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Alfred (or Ælfred as it is spelt in contemporary documents), king of the West Saxons and of the Anglo-Saxons, was born in 848/9 at Wantage, in the Vale of the White Horse, Oxfordshire.

He was the youngest of six children of King Æthelwulf of Wessex (d. 858) and of Osburh, daughter of Oslac, the king’s butler (who was claimed to be a descendant of the family that founded the kingdom of the Isle of Wight).

Three of Alfred’s elder brothers, Æthelbald, Æthelberht, and Æthelred, were successively kings of Wessex before him; and his sister, Æthelswith, was wife to Burgred, king of the Mercians.

In 868 Alfred married Ealhswith (d. 902), daughter of a Mercian ealdorman, Æthelred Mucel, and of Eadburh. Their children were Æthelflæd, ‘lady of the Mercians’, Edward the Elder, king of the Anglo-Saxons, Æthelgifu, abbess of Shaftesbury, Ælfthryth, wife to Baudouin, count of Flanders, and Æthelweard.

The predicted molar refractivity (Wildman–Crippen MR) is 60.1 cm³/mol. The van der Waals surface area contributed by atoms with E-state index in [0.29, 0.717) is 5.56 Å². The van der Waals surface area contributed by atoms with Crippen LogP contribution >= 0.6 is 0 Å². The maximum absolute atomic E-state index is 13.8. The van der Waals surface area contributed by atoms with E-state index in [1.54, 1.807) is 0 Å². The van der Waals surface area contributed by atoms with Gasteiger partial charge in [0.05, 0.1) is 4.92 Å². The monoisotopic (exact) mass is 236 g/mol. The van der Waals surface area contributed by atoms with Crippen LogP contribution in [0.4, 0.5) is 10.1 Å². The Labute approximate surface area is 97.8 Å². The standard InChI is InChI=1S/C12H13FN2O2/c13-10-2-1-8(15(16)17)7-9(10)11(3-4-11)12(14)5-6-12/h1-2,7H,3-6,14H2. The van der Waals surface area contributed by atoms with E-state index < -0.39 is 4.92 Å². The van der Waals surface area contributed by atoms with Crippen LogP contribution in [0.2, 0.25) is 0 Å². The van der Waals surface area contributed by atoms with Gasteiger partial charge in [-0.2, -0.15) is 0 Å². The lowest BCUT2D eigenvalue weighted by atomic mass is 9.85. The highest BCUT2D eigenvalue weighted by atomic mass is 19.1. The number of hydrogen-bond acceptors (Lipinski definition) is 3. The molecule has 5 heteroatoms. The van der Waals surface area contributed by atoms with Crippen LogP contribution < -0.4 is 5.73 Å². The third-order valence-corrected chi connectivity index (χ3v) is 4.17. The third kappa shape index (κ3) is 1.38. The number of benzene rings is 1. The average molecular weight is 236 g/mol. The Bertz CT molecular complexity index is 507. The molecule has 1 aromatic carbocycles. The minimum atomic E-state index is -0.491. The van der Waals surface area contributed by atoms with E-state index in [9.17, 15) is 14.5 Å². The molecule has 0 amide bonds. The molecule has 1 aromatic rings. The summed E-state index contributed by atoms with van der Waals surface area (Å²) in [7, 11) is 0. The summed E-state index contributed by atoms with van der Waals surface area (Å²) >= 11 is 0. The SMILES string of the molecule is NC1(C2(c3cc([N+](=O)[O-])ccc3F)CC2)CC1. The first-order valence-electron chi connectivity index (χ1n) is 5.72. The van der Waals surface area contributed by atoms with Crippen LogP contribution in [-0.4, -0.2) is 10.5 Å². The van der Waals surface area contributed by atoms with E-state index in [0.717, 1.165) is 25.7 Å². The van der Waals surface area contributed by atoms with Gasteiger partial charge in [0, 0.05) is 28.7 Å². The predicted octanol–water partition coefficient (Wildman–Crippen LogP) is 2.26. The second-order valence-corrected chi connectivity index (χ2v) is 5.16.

Among Alfred’s grandsons were Æthelstan, Edmund, and Eadred, kings of the English; his granddaughters were married into many of the royal houses of Europe.

As the fifth son, there would normally have been no possibility of him becoming king, but the tumultuous events of the time meant that he succeeded to the throne after the death of his father and his four elder brothers.

Southern Britain in the 9th century
Image: Wikimedia Commons (click on the image to enlarge)